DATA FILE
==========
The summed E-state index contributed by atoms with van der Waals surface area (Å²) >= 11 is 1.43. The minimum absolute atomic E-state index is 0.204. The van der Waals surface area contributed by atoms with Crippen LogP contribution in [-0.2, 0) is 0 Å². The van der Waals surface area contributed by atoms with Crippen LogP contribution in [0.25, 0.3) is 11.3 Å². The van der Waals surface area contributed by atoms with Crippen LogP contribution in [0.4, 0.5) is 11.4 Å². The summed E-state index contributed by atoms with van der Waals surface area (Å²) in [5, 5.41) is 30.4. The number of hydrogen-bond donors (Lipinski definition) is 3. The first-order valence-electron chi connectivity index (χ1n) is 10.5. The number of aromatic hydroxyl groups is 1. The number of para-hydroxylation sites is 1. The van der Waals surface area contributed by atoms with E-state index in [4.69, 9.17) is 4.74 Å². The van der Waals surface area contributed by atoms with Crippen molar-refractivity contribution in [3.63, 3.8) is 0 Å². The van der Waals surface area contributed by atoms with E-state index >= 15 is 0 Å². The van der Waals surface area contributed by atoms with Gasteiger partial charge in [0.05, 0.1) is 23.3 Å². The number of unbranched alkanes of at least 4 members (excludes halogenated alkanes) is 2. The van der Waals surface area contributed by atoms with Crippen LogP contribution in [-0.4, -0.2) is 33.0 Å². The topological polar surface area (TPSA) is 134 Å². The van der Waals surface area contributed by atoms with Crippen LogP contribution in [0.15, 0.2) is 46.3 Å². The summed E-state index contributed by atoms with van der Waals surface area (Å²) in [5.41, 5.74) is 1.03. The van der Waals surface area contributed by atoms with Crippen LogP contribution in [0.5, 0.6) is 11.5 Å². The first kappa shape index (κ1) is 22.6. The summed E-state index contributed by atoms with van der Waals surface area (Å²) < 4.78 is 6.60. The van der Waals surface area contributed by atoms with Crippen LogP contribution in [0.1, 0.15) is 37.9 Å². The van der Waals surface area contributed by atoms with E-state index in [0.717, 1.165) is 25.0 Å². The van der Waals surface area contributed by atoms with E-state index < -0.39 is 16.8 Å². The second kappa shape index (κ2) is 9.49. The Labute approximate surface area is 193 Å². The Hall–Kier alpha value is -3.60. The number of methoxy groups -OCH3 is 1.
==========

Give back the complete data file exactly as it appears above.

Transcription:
The summed E-state index contributed by atoms with van der Waals surface area (Å²) >= 11 is 1.43. The minimum absolute atomic E-state index is 0.204. The van der Waals surface area contributed by atoms with Crippen LogP contribution in [-0.2, 0) is 0 Å². The van der Waals surface area contributed by atoms with Crippen LogP contribution in [0.25, 0.3) is 11.3 Å². The van der Waals surface area contributed by atoms with Crippen LogP contribution in [0.4, 0.5) is 11.4 Å². The summed E-state index contributed by atoms with van der Waals surface area (Å²) in [5, 5.41) is 30.4. The number of hydrogen-bond donors (Lipinski definition) is 3. The first-order valence-electron chi connectivity index (χ1n) is 10.5. The number of aromatic hydroxyl groups is 1. The number of para-hydroxylation sites is 1. The van der Waals surface area contributed by atoms with E-state index in [4.69, 9.17) is 4.74 Å². The van der Waals surface area contributed by atoms with Crippen molar-refractivity contribution in [3.63, 3.8) is 0 Å². The van der Waals surface area contributed by atoms with E-state index >= 15 is 0 Å². The van der Waals surface area contributed by atoms with Gasteiger partial charge in [0.05, 0.1) is 23.3 Å². The number of unbranched alkanes of at least 4 members (excludes halogenated alkanes) is 2. The van der Waals surface area contributed by atoms with Crippen LogP contribution in [-0.4, -0.2) is 33.0 Å². The topological polar surface area (TPSA) is 134 Å². The van der Waals surface area contributed by atoms with Crippen LogP contribution in [0.15, 0.2) is 46.3 Å². The summed E-state index contributed by atoms with van der Waals surface area (Å²) in [5.41, 5.74) is 1.03. The van der Waals surface area contributed by atoms with Crippen LogP contribution in [0.5, 0.6) is 11.5 Å². The first kappa shape index (κ1) is 22.6. The summed E-state index contributed by atoms with van der Waals surface area (Å²) < 4.78 is 6.60. The van der Waals surface area contributed by atoms with Crippen LogP contribution in [0.1, 0.15) is 37.9 Å². The van der Waals surface area contributed by atoms with E-state index in [0.717, 1.165) is 25.0 Å². The van der Waals surface area contributed by atoms with E-state index < -0.39 is 16.8 Å². The second kappa shape index (κ2) is 9.49. The Labute approximate surface area is 193 Å². The Hall–Kier alpha value is -3.60. The number of methoxy groups -OCH3 is 1.